Talk about the research you did to play Marina.
There is not as much information out there on Marina as there is on all the other characters portrayed in this film. There is an amazing book called “Marina and Lee,” which I read before we began shooting, along with watching some YouTube videos of her after her husband’s murder where she speaks in very poor broken English. From all of the things I read about her, she was just an innocent victim and a girl who loved a man, and the man did something terrible. Her question then became, do I stand by my man or do I take care of my children? And that is something that research cannot give you. It is something I got to experience through the filming process.
 
This is the first role in which you predominantly speak Russian. Talk about what that was like for you.
The Russian-speaking aspect of the role was one of the most challenging things about this project, and why, in many ways, I wanted to do it in the first place. I grew up with Russian in my household, but there are many different slangs and dialects, so I had to do a lot of tedious work. I was very lucky that my mother was able to help me with the entire script. We sat down and analysed each line and thought about what it would be like to respond in the ’50s, as opposed to now. So yes, while I am fluent, there is a lot of work that went into it. It’s an incredible challenge, but something I am proud of, and I hope my mom will be proud of.
 
What would you like people to take away from your portrayal of Marina Oswald?
More so than my portrayal of Marina, I hope that people really respond to the facts that we have provided in the story, and the true story that we are telling, and come out with their own opinions. I hope I have honoured Marina’s legacy, and I definitely know that at the end of the day, we can all say that we worked very hard and are grateful to be part of the experience.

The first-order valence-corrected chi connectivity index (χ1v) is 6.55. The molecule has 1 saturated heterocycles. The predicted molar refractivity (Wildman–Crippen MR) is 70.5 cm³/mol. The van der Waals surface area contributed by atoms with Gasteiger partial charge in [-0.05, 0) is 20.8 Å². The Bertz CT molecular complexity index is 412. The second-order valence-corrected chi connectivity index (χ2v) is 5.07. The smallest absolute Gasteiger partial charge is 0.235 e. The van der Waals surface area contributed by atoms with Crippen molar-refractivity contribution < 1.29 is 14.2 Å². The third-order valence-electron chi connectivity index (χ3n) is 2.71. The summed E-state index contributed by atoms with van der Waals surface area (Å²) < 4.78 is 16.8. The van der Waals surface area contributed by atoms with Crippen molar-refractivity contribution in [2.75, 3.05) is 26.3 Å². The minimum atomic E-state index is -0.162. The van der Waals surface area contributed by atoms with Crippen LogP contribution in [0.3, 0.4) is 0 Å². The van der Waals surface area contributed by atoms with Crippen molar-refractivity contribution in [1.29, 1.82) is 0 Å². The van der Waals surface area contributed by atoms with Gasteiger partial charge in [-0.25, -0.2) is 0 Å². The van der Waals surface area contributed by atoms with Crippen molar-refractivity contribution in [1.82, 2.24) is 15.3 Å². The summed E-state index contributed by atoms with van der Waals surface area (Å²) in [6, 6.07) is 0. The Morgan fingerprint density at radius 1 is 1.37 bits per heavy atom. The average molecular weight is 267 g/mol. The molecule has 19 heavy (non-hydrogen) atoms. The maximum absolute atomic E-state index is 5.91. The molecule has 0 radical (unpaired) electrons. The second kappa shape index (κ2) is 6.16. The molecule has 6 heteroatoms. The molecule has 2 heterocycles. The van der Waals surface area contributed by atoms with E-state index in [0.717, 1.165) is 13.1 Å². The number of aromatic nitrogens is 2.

Would you like to meet her one day?
I think if Marina Oswald would ever request that, it would be something I would love to oblige, but I would never want to put her in a difficult situation.
 
How do you feel about the pedigree of this film, from the fact that it is produced by Ridley Scott’s Scott Free Productions to its association with National Geographic Channel?
Immediately, working on a Ridley Scott project is like the stamp of platinum. You just know that the product is going to be the best that it can possibly be. And the fact that National Geographic Channel has believed in us to tell this story gives it a sense of authenticity that no other network can provide.

Q&A WITH SCREENWRITER KELLY MASTERSON

Q: As someone who loves history, and felt a personal connection to this story, what did it mean to you to work on this project?
This was like a dream-come-true job. It is the kind of thing you would chase if you knew it was out there, but I didn’t even know it was coming. It just sort of landed. I grew up in the ’60s with an Irish Catholic family that was just devoted to the Kennedys and the story of the Kennedys. I actually worked for Bobby Kennedy’s campaign as a boy. The story has always fascinated me. I read everything I could get my hands on.  

Q: What did you learn from working on this project that you didn’t know before?
There were two major things, and they were both stories I ended up telling in the script. The first is that Lee Harvey Oswald was an extraordinarily troubled man from a very early age. And while he had periods he would go through when he could pass for a normal person, moments of lucidity and clarity, for the most part he lived in his own fantasy world that he created. And he created it when he was very young. It guided him from tragedy to tragedy in his life. For him, leaving the country was a major tragedy. He turned his back on the United States. Coming home was a major tragedy because he turned his back on Russia. Choosing to support Castro was a major tragedy, because, again, it was him turning his back on something. And his family life was certainly a tragedy as well.